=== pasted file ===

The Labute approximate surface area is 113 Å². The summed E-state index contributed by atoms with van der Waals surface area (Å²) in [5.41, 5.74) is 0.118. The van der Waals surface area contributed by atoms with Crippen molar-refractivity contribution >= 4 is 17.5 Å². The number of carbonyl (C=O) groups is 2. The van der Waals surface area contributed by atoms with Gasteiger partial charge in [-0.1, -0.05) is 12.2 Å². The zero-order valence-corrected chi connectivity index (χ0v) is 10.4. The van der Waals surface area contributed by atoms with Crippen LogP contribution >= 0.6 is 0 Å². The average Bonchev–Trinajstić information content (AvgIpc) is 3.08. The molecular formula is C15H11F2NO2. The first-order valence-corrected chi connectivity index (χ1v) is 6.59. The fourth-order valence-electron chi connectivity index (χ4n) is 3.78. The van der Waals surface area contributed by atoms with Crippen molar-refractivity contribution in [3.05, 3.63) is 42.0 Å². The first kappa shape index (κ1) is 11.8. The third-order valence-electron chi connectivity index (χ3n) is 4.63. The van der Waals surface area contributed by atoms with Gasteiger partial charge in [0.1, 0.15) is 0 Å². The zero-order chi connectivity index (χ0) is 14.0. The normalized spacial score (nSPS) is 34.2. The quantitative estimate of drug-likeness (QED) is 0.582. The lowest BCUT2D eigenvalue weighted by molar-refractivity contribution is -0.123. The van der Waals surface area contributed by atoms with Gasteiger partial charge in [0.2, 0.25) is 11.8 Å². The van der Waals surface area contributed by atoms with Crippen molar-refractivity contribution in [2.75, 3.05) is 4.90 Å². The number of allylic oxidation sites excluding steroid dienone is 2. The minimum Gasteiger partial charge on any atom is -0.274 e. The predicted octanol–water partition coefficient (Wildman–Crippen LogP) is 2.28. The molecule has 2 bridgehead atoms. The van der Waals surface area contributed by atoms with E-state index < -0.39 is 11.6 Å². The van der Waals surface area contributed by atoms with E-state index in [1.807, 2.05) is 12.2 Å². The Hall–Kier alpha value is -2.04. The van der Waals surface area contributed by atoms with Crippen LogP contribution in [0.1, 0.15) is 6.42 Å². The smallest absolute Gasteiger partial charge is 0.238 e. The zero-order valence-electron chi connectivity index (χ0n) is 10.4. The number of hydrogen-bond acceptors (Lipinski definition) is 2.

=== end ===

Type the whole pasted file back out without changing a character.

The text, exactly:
The Labute approximate surface area is 113 Å². The summed E-state index contributed by atoms with van der Waals surface area (Å²) in [5.41, 5.74) is 0.118. The van der Waals surface area contributed by atoms with Crippen molar-refractivity contribution >= 4 is 17.5 Å². The number of carbonyl (C=O) groups is 2. The van der Waals surface area contributed by atoms with Gasteiger partial charge in [-0.1, -0.05) is 12.2 Å². The zero-order valence-corrected chi connectivity index (χ0v) is 10.4. The van der Waals surface area contributed by atoms with Crippen LogP contribution >= 0.6 is 0 Å². The average Bonchev–Trinajstić information content (AvgIpc) is 3.08. The molecular formula is C15H11F2NO2. The first-order valence-corrected chi connectivity index (χ1v) is 6.59. The fourth-order valence-electron chi connectivity index (χ4n) is 3.78. The van der Waals surface area contributed by atoms with Crippen molar-refractivity contribution in [3.05, 3.63) is 42.0 Å². The first kappa shape index (κ1) is 11.8. The third-order valence-electron chi connectivity index (χ3n) is 4.63. The van der Waals surface area contributed by atoms with Gasteiger partial charge in [0.1, 0.15) is 0 Å². The zero-order chi connectivity index (χ0) is 14.0. The normalized spacial score (nSPS) is 34.2. The quantitative estimate of drug-likeness (QED) is 0.582. The lowest BCUT2D eigenvalue weighted by molar-refractivity contribution is -0.123. The van der Waals surface area contributed by atoms with Gasteiger partial charge in [0.2, 0.25) is 11.8 Å². The van der Waals surface area contributed by atoms with Crippen molar-refractivity contribution in [2.75, 3.05) is 4.90 Å². The number of allylic oxidation sites excluding steroid dienone is 2. The minimum Gasteiger partial charge on any atom is -0.274 e. The predicted octanol–water partition coefficient (Wildman–Crippen LogP) is 2.28. The molecule has 2 bridgehead atoms. The van der Waals surface area contributed by atoms with E-state index < -0.39 is 11.6 Å². The van der Waals surface area contributed by atoms with E-state index in [1.807, 2.05) is 12.2 Å². The Hall–Kier alpha value is -2.04. The van der Waals surface area contributed by atoms with Crippen LogP contribution in [0.1, 0.15) is 6.42 Å². The smallest absolute Gasteiger partial charge is 0.238 e. The zero-order valence-electron chi connectivity index (χ0n) is 10.4. The number of hydrogen-bond acceptors (Lipinski definition) is 2.